Molecular Mechanisms of Lymph Node Metastasis

  • Naohide Oue
  • Yasuhiko Kitadai
  • Wataru YasuiEmail author


Despite improvements in diagnostic and therapeutic modalities, the prognosis of advanced cancer with extensive invasion and metastasis remains poor. The severity of a clinical prognosis depends on whether lymph node metastasis has occurred. For metastasis to occur, tumor cells must undergo a multistep process through a series of sequential and selective events. The metastatic process consists of detachment, local invasion, motility, lymphangiogenesis, lymphatic vessel invasion, survival in the circulation, adhesion to endothelial cells, extravasation, and regrowth in lymph nodes. Among them, the most important process is lymphangiogenesis, which is regulated by members of the vascular endothelial growth factor (VEGF) family and their receptors. In addition to lymphangiogenesis, it is well accepted that cancer stem cells play a significant role in metastasis. Although several types of metastasis-associated molecules have been identified, the expression of these molecules differs among esophageal, gastric, and colorectal cancer. This chapter will review the cellular and molecular mechanisms of lymph node metastasis including lymphangiogenesis and cancer stem cells in these human cancer types.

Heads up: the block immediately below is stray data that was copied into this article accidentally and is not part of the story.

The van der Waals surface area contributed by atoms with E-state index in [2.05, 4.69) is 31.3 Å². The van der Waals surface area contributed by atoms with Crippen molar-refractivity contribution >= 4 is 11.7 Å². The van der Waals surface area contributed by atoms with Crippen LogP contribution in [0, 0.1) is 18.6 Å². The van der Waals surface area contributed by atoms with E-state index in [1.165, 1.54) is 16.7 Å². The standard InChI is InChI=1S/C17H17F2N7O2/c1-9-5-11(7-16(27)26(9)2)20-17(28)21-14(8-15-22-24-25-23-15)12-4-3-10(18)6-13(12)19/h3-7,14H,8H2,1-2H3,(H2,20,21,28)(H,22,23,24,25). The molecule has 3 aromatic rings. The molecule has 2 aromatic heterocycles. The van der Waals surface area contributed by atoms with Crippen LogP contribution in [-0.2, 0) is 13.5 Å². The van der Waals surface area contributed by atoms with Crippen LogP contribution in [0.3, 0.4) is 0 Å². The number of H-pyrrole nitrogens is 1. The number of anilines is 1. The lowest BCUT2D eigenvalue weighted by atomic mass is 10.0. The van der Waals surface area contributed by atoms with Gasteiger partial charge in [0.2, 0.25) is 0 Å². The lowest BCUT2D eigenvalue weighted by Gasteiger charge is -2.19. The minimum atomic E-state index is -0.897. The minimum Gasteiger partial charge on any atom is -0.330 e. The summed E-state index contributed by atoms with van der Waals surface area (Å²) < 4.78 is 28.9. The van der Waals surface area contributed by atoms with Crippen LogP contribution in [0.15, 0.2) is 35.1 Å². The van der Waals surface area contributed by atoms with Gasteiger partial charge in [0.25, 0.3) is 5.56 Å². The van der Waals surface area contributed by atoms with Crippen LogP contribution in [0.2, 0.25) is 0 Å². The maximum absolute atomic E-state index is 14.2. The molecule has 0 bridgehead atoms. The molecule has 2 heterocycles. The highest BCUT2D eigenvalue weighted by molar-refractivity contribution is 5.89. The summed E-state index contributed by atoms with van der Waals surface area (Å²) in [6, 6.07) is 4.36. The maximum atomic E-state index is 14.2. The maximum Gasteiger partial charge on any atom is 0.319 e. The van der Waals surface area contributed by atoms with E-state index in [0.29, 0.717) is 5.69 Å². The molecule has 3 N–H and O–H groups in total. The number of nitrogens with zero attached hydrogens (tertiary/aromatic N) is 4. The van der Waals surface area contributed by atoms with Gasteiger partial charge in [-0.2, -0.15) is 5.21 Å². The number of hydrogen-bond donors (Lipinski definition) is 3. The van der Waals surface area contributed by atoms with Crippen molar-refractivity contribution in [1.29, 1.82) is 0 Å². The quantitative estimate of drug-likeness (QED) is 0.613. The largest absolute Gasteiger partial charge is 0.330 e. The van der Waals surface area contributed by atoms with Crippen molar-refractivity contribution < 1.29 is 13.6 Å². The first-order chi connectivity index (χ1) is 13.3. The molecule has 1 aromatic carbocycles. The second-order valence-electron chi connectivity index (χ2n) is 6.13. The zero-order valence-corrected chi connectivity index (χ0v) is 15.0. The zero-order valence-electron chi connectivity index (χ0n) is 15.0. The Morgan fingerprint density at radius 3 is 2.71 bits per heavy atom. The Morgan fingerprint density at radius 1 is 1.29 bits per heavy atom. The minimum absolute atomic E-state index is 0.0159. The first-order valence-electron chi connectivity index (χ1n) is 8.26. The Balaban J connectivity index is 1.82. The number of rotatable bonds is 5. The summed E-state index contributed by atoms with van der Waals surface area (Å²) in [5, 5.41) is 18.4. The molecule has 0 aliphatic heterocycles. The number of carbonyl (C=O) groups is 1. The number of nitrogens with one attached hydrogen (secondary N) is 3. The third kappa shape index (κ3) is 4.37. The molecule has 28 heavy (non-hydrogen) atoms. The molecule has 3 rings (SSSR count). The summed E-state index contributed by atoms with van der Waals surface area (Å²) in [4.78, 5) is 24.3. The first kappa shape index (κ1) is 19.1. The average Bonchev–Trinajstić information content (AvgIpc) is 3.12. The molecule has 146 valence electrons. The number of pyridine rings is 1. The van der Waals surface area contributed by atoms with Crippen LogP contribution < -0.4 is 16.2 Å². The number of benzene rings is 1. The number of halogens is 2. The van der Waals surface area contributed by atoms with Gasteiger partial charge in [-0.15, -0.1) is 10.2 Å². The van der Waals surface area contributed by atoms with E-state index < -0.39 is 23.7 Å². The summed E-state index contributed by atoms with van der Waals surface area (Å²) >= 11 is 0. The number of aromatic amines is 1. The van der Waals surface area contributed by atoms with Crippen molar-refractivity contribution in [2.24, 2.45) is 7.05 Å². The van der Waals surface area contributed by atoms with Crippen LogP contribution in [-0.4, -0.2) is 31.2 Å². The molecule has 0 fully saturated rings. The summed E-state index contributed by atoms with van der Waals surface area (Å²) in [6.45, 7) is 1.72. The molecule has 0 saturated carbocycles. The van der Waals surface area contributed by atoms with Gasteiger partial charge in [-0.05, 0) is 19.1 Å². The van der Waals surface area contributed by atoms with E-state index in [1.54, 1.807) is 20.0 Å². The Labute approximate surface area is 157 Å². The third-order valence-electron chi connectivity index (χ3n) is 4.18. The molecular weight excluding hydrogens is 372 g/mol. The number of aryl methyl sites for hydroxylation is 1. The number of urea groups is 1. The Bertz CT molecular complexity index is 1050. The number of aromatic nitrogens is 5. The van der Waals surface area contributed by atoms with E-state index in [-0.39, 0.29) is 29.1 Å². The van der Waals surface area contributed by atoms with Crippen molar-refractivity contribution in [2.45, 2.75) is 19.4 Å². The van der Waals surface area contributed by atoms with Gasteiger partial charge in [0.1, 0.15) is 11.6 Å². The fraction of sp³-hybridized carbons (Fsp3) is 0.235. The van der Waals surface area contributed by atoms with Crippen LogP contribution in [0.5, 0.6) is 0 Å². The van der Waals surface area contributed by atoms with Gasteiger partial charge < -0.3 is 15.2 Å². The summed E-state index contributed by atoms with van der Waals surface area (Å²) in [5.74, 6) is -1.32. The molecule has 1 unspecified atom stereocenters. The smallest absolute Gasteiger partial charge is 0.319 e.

VEGF PDGF Migration Cancer stem cell 


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© Springer Nature Singapore Pte Ltd. 2019

Authors and Affiliations

  1. 1.Department of Molecular PathologyHiroshima University Institute of Biomedical and Health SciencesHiroshimaJapan

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